Sinister 2 (2015)
97 min., rated R.
2012's "Sinister" earned its title fair and square. As a horror film in which a struggling true-crime writer (Ethan Hawke) moved his family into a murder house in order to write his new book, filmmaker Scott Derrickson masterfully orchestrated a sense of dread so merciless and palpably stifling, while he was more careful and strategic with his jump scares. Before ending with an ingeniously twisted gut-punch, the film's patient mood was stressed with the eyes of Hawke's protagonist being our own as he watched one Super-8 "home movie" after another of the most terrifying variety and the introduction of a new boogeyman, the ritualistic Bughuul, into the annals of horror cinema. And, like most horror films, "Sinister" should have been left alone as a one-off, but there always needs to be a sequel to allegedly expound upon the predecessor's mythology (read: capitalize on the title to make money at the box office).
All of the mystery is now out in the open for "Sinister 2" to pave the way for a new family. On the run from her abusive husband Clint (Lea Coco), Courtney Collins (Shannyn Sossamon) has relocated her two twin boys, Dylan (Robert Daniel Sloan) and Zach (Dartanian Sloan), to a farmhouse in Indiana. She's determined to not be found and retain full custody of her sons, so much in fact that she brushes off that the abandoned church, adjacent to their home and Courtney's makeshift studio to restore antique furniture, was the scene of ritualistic mass murders. Meanwhile, the impressionable Dylan is beginning to see the undead children, brainwashed by Bughuul, and forced to watch every filmstrip that documents each one of their family's fates. As luck would have it, Ex-Deputy So & So (James Ransone), who left the police force after the demise of Ethan Hawke's Ellison Oswalt and his family, is now a private investigator, making it his duty to torch each home where a murder already took place before a new family moves in and Bughuul and his children strike again. The deputy wants to help Courtney, but one of her sons is already being led to do Bughuul's ugly bidding.
Everything "Sinister 2" tries to do, "Sinister" did better. Appreciably working from a script by the first film's writer-director Scott Derrickson and co-writer C. Robert Cargill, director Ciarán Foy (2012's "Citadel") still clearly doesn't have the same subtle, confident touch or understated visual eye as Derrickson as this routine, disappointing sequel seems more concerned with pop-out scares. Even the most avid horror fan who knows better might still jump from sudden surprise, but Foy can't seem to pass up a glimpse of Bughuul or one of the young bad seeds, who become progressively corpsy with hokey CGI. The greatest fear is that of the unknown, so overexposing Bughuul makes him less of a nightmarish ghoul than a stand-in for "Where's Waldo?" It was at least a judicious move to invent a new set of "kill films," which are just as disturbing, twisted and doom-laden and still feel like forbidden snuff films that we shouldn't be seeing. Labeled with mundane titles—"Fishing Trip," "Kitchen Remodel," etc.—each home movie begins seemingly normal, even happy, before something goes wickedly askew. "Christmas Morning" might be the most unsettling, and "Sunday Service" could join the vicious, elaborate ranks of a "Saw" movie but also oddly echoes a scene of torture in 2002's "2 Fast 2 Furious."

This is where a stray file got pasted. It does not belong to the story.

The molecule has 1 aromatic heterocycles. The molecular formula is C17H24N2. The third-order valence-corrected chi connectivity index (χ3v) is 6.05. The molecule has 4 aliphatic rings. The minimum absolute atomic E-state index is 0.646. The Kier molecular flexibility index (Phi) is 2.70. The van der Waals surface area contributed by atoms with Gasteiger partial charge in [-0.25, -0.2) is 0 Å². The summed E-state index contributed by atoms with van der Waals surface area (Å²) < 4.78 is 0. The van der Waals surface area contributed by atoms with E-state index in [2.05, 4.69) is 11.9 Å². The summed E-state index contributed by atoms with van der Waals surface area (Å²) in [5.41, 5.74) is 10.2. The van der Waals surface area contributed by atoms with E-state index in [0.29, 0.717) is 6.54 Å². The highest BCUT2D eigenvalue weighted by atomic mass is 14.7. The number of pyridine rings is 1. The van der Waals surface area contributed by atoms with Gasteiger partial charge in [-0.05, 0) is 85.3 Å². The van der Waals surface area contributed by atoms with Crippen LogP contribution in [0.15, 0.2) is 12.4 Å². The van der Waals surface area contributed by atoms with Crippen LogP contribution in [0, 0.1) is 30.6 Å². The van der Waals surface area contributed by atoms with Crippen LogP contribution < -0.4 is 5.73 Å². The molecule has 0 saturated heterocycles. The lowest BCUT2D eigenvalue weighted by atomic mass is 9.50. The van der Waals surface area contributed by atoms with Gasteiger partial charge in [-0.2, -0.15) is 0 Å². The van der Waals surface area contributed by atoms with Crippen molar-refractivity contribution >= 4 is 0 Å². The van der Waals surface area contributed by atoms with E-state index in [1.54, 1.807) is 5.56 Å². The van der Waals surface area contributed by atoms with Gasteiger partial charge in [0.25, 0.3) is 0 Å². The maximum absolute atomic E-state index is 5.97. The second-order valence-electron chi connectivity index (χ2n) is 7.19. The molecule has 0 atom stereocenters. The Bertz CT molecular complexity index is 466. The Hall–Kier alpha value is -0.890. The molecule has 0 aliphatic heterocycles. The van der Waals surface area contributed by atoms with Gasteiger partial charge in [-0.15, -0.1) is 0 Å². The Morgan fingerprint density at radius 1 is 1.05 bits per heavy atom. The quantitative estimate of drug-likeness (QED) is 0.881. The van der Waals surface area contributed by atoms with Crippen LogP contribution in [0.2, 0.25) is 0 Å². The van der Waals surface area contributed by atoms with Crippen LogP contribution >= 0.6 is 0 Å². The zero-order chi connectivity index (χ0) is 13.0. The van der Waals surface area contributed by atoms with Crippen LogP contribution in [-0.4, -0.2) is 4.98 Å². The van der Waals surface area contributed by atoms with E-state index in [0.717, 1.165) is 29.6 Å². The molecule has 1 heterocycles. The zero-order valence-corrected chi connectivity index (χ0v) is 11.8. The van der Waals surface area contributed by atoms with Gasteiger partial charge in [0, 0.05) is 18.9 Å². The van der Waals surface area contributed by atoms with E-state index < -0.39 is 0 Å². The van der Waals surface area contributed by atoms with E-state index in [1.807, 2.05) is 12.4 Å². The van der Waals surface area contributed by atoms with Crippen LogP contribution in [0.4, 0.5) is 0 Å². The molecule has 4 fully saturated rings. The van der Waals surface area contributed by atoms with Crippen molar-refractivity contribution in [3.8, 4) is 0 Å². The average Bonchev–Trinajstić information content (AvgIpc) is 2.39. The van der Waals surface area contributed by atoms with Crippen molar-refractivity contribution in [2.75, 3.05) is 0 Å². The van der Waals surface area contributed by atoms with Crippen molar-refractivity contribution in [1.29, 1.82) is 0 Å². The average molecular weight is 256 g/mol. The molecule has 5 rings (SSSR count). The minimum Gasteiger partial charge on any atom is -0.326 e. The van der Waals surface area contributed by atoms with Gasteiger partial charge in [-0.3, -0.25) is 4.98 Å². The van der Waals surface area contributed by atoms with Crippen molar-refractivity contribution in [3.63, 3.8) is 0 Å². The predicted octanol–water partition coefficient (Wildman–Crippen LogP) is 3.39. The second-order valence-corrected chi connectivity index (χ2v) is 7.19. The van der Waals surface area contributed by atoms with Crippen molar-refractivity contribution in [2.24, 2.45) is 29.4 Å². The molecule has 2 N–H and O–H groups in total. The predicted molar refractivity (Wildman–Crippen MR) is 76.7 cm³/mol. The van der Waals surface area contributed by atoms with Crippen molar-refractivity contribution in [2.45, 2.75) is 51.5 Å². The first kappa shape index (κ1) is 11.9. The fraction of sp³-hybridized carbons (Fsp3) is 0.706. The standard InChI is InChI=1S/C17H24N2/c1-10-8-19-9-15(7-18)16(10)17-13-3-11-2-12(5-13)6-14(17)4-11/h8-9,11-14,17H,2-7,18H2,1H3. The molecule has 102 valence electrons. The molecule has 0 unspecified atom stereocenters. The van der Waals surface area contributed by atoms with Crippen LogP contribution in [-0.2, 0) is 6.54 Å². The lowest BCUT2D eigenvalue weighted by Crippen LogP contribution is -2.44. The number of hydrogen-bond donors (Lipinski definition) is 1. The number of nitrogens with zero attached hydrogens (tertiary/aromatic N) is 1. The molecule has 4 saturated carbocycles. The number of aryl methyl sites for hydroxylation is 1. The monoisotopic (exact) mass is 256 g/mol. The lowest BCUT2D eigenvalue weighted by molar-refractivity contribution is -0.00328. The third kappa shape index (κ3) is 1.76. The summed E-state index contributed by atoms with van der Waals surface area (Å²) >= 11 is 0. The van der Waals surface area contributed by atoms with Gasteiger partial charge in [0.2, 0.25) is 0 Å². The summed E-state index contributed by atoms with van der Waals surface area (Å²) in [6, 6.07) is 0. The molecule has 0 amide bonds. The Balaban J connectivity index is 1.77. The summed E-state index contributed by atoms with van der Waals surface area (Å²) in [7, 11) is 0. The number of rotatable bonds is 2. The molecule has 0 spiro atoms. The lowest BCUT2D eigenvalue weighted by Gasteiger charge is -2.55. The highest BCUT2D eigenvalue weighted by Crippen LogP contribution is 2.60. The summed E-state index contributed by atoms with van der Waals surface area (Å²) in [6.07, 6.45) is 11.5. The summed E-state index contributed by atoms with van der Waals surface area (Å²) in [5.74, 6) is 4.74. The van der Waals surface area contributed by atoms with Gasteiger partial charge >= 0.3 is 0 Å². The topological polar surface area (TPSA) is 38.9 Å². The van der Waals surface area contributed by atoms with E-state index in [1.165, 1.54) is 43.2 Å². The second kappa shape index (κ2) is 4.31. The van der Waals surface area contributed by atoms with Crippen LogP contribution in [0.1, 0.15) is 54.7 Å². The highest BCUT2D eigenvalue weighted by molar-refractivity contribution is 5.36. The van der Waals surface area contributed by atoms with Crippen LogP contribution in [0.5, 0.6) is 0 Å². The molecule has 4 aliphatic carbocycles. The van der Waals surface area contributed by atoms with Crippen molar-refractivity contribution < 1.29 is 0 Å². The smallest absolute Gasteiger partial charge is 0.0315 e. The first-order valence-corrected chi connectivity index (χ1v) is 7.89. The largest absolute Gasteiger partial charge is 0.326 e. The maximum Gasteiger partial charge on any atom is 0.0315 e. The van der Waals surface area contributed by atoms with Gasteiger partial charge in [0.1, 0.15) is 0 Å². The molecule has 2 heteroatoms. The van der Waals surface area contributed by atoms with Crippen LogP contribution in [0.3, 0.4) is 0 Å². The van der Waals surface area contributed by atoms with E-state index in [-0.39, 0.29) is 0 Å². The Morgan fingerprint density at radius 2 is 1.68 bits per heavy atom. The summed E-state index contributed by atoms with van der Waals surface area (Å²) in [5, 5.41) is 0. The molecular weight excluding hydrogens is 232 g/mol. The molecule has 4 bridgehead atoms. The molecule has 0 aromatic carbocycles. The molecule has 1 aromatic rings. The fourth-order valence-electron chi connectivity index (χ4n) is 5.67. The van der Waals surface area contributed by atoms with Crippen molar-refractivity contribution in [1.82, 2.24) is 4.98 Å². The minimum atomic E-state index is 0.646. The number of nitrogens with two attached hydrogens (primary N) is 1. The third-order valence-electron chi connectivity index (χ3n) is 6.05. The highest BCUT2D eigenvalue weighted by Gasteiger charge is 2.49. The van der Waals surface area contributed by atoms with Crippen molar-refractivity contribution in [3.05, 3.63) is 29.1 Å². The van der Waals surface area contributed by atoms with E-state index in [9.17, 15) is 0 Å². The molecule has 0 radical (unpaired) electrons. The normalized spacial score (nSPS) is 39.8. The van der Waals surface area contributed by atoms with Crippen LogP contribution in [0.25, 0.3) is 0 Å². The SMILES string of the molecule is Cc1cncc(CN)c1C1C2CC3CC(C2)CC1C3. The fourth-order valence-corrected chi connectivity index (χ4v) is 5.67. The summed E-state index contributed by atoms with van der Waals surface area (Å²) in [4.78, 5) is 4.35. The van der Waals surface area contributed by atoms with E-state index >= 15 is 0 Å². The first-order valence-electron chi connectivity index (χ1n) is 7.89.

In spite of some effectively unnerving imagery during the dead moppets' home movies, "Sinister 2" is less of a worthy companion piece when the villains are offered too much screen time and the horror dissipates. While this sequel does take a chance by changing its point-of-view to Bughuul's children, that also spells its undoing. The idea of these ghost children being proud of showing their "work" to Dylan is a frightening one, but when the kids are given more participation in the third act, they are better at acting like bratty twerps than posing a menacing threat. Tomandandy's composed work nicely replicates Christopher Young's distinctly chilling and discordant score from the first film, but genuine apprehension is few and far between when the 8mm movies aren't being shown to Dylan on the basement projector.
James Ransone was just the quirky, twitchy comic relief in the first "Sinister," and this time being upgraded to the co-lead, he is given more to do even as the charming, still-unnamed Ex-Deputy So & So. As single mother Courtney, Shannyn Sossamon is strong (despite a distracting southern accent) and gets to actualize a little bit of a life outside of the plot. There's an advantage to casting real-life identical brothers Robert Daniel Sloan and Dartanian Sloan as Dylan and Zach, one of them more pure-hearted than the other who's more like a spawn of their wretched father. The main source of interest lies in the juggling of the deputy and Courtney's relationship, Bughuul's use of Dylan and Zach, and how it will all culminate in a cornfield, but even the resolution is less uncompromising. With nowhere else to go with Bughuul who apparently cannot be stopped but leaves a few survivors, the film finally ends with one final "boo!" that's not only a knockoff of its predecessor but still settles nothing. As much as this fan of "Sinister" would like to say the sequel is an exception to the rule that horror sequels are almost always inferior, "Sinister 2" just misses the mark too often.